The Securities Exchange Commission (SEC) and the U.S. Department of Justice (DOJ) share the responsibility of enforcing the Foreign Corrupt Practice Act (FCPA) and its provisions. Investigation, prosecution, and penalization of FCPA violations is possible through the joint effort of these two agencies, along with the cooperation of other regulatory and foreign agencies. For a quick review of FCPA enforcement, penalties, and resolutions, please read on.
The SEC Division of Enforcement has published an Enforcement Manual which establishes the procedures and principles which govern how investigations and the filing of civil charges are to be carried out. Upon the discovery of an FCPA violation, the SEC refers to the “Enforcement Manual” in order to determine the action or actions that need to be taken in each specific case.
The SEC becomes aware of illicit business practices by way of a number of means:
The details of the alleged offensive conduct are then evaluated to determine whether or not to pursue investigative actions. The SEC will consider what regulations or provisions are alleged to have been violated, the nature of the alleged violation, the scope and reach of the alleged violation, whether the alleged violator has a past history of similar offenses, whether or not the alleged violation might be better handled by another agency or authority, and other similar factors.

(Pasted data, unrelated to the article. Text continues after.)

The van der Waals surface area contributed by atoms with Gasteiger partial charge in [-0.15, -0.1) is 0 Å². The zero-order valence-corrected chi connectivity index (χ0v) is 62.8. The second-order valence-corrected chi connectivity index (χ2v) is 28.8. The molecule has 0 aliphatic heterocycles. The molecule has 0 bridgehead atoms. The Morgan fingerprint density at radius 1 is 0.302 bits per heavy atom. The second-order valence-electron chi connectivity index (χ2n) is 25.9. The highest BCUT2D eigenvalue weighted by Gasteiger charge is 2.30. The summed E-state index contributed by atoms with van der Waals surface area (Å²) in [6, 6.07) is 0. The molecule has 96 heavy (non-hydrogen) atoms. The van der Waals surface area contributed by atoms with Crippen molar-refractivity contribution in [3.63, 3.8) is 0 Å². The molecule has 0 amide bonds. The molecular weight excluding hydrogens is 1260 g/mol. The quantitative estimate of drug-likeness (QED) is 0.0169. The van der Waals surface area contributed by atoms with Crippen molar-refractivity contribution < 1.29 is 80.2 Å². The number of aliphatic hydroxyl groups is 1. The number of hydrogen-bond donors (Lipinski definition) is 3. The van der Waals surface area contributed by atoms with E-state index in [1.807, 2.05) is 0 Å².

When the SEC makes the decision to perform an investigation of suspicious or fraudulent foreign business affairs, the investigation may take place either formally or informally. If a formal order of investigation is issued, investigative subpoenas are used to acquire testimony and documents which provide incriminating evidence. In the case of an informal investigation, no such subpoena is issued or necessary.
When the DOJ becomes aware of suspicious foreign business transactions, it relies upon the Principles of Federal Prosecution and the Principles of Federal Prosecution of Business Organizations, for determining how to handle cases against individuals and corporations. These guidelines are established in Chapter 9-27.000 and 28.000 of the U.S. Attorney’s manual, and they assist DOJ prosecutors in determining whether or not to pursue prosecution, in applying the appropriate charges against the alleged violator, and in developing plea-bargaining options.
In the decision whether or not to prosecute and determining the appropriate penalties for the offense, the DOJ considers factors similar to those which the SEC takes into consideration:
The DOJ handles each FCPA violation on a case by case basis. The factors and specifics of each violation determine to what degree the DOJ prosecutes the offenders, whether individuals or on a corporate scale.